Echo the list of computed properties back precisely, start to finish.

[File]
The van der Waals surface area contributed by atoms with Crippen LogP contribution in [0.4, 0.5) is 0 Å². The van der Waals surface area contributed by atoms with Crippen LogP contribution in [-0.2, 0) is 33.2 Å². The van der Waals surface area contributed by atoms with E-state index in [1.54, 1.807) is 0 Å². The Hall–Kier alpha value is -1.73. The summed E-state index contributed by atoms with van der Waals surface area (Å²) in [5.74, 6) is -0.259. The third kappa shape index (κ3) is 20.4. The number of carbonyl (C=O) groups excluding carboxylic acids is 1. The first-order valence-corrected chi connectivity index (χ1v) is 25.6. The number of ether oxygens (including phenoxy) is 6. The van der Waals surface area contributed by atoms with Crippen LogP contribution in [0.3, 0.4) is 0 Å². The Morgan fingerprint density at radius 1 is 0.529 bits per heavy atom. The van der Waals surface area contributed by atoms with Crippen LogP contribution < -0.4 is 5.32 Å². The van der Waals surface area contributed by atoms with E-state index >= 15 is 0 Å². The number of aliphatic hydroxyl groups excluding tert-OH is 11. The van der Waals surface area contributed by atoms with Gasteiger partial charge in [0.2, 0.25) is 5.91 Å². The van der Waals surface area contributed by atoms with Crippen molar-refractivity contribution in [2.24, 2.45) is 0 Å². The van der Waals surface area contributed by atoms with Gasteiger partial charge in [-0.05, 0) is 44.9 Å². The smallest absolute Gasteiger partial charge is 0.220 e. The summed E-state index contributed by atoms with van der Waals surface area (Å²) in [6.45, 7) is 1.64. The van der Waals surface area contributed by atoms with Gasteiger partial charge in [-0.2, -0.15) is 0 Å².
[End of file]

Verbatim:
The van der Waals surface area contributed by atoms with Crippen LogP contribution in [0.4, 0.5) is 0 Å². The van der Waals surface area contributed by atoms with Crippen LogP contribution in [-0.2, 0) is 33.2 Å². The van der Waals surface area contributed by atoms with E-state index in [1.54, 1.807) is 0 Å². The Hall–Kier alpha value is -1.73. The summed E-state index contributed by atoms with van der Waals surface area (Å²) in [5.74, 6) is -0.259. The third kappa shape index (κ3) is 20.4. The number of carbonyl (C=O) groups excluding carboxylic acids is 1. The first-order valence-corrected chi connectivity index (χ1v) is 25.6. The number of ether oxygens (including phenoxy) is 6. The van der Waals surface area contributed by atoms with Crippen LogP contribution in [0.3, 0.4) is 0 Å². The Morgan fingerprint density at radius 1 is 0.529 bits per heavy atom. The van der Waals surface area contributed by atoms with Crippen LogP contribution < -0.4 is 5.32 Å². The van der Waals surface area contributed by atoms with E-state index >= 15 is 0 Å². The number of aliphatic hydroxyl groups excluding tert-OH is 11. The van der Waals surface area contributed by atoms with Gasteiger partial charge in [0.2, 0.25) is 5.91 Å². The van der Waals surface area contributed by atoms with Crippen molar-refractivity contribution in [2.24, 2.45) is 0 Å². The van der Waals surface area contributed by atoms with Gasteiger partial charge in [-0.05, 0) is 44.9 Å². The smallest absolute Gasteiger partial charge is 0.220 e. The summed E-state index contributed by atoms with van der Waals surface area (Å²) in [6.45, 7) is 1.64. The van der Waals surface area contributed by atoms with Gasteiger partial charge in [-0.2, -0.15) is 0 Å².